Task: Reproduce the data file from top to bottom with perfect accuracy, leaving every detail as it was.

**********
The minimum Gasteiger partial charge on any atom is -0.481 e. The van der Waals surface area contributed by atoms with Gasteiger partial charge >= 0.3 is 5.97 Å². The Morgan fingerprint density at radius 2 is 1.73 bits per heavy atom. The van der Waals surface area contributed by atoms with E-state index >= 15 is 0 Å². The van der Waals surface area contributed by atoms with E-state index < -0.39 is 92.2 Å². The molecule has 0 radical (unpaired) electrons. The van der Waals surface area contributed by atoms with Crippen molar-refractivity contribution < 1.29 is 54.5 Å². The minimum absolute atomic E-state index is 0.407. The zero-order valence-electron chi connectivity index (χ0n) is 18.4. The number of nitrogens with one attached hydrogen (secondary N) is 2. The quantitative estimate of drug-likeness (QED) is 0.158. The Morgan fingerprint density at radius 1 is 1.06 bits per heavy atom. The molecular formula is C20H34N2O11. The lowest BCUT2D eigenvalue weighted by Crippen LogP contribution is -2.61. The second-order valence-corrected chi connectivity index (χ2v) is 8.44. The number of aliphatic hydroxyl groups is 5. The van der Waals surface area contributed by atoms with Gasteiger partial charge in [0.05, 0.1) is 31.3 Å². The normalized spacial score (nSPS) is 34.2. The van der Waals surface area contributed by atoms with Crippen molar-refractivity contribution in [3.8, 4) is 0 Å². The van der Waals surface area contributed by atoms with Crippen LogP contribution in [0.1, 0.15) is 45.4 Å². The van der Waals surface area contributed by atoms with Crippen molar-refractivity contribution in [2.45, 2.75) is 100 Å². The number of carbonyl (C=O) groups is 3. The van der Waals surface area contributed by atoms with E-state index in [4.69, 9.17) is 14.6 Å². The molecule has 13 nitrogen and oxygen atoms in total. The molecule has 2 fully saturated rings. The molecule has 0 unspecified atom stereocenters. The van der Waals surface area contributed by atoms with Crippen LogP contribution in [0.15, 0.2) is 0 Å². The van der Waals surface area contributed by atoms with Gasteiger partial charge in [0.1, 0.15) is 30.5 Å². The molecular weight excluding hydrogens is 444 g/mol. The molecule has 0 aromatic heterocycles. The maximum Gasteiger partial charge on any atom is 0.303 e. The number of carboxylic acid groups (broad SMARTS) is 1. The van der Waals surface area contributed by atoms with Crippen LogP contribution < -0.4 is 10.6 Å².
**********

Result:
The minimum Gasteiger partial charge on any atom is -0.481 e. The van der Waals surface area contributed by atoms with Gasteiger partial charge >= 0.3 is 5.97 Å². The Morgan fingerprint density at radius 2 is 1.73 bits per heavy atom. The van der Waals surface area contributed by atoms with E-state index >= 15 is 0 Å². The van der Waals surface area contributed by atoms with E-state index < -0.39 is 92.2 Å². The molecule has 0 radical (unpaired) electrons. The van der Waals surface area contributed by atoms with Crippen molar-refractivity contribution < 1.29 is 54.5 Å². The minimum absolute atomic E-state index is 0.407. The zero-order valence-electron chi connectivity index (χ0n) is 18.4. The number of nitrogens with one attached hydrogen (secondary N) is 2. The quantitative estimate of drug-likeness (QED) is 0.158. The Morgan fingerprint density at radius 1 is 1.06 bits per heavy atom. The molecular formula is C20H34N2O11. The lowest BCUT2D eigenvalue weighted by Crippen LogP contribution is -2.61. The second-order valence-corrected chi connectivity index (χ2v) is 8.44. The number of aliphatic hydroxyl groups is 5. The van der Waals surface area contributed by atoms with Gasteiger partial charge in [0.05, 0.1) is 31.3 Å². The normalized spacial score (nSPS) is 34.2. The van der Waals surface area contributed by atoms with Crippen molar-refractivity contribution in [3.8, 4) is 0 Å². The van der Waals surface area contributed by atoms with Crippen LogP contribution in [0.1, 0.15) is 45.4 Å². The van der Waals surface area contributed by atoms with Crippen molar-refractivity contribution in [2.45, 2.75) is 100 Å². The number of carbonyl (C=O) groups is 3. The van der Waals surface area contributed by atoms with E-state index in [4.69, 9.17) is 14.6 Å². The molecule has 13 nitrogen and oxygen atoms in total. The molecule has 2 fully saturated rings. The molecule has 0 unspecified atom stereocenters. The van der Waals surface area contributed by atoms with Crippen LogP contribution in [0.15, 0.2) is 0 Å². The van der Waals surface area contributed by atoms with Gasteiger partial charge in [0.1, 0.15) is 30.5 Å². The molecular weight excluding hydrogens is 444 g/mol. The molecule has 0 aromatic heterocycles. The maximum Gasteiger partial charge on any atom is 0.303 e. The number of carboxylic acid groups (broad SMARTS) is 1. The van der Waals surface area contributed by atoms with Crippen LogP contribution < -0.4 is 10.6 Å².